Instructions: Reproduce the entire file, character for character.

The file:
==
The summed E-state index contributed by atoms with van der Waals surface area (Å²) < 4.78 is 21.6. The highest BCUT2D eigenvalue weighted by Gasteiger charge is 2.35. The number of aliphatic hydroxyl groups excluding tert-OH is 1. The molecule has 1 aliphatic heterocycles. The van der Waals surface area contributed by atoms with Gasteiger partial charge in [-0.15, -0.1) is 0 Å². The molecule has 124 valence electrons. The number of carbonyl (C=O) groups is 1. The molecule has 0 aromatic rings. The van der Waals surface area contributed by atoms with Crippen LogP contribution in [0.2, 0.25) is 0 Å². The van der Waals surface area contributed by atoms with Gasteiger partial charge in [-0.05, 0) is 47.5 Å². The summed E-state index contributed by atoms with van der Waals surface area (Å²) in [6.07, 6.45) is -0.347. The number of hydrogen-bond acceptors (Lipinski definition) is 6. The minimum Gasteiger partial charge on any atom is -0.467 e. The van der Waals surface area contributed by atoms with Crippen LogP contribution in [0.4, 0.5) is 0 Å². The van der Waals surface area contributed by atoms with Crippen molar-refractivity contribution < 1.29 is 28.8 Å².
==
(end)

The summed E-state index contributed by atoms with van der Waals surface area (Å²) < 4.78 is 21.6. The highest BCUT2D eigenvalue weighted by Gasteiger charge is 2.35. The number of aliphatic hydroxyl groups excluding tert-OH is 1. The molecule has 1 aliphatic heterocycles. The van der Waals surface area contributed by atoms with Gasteiger partial charge in [-0.15, -0.1) is 0 Å². The molecule has 124 valence electrons. The number of carbonyl (C=O) groups is 1. The molecule has 0 aromatic rings. The van der Waals surface area contributed by atoms with Crippen LogP contribution in [0.2, 0.25) is 0 Å². The van der Waals surface area contributed by atoms with Gasteiger partial charge in [-0.05, 0) is 47.5 Å². The summed E-state index contributed by atoms with van der Waals surface area (Å²) in [6.07, 6.45) is -0.347. The number of hydrogen-bond acceptors (Lipinski definition) is 6. The minimum Gasteiger partial charge on any atom is -0.467 e. The van der Waals surface area contributed by atoms with Crippen LogP contribution in [0.4, 0.5) is 0 Å². The van der Waals surface area contributed by atoms with Crippen molar-refractivity contribution < 1.29 is 28.8 Å².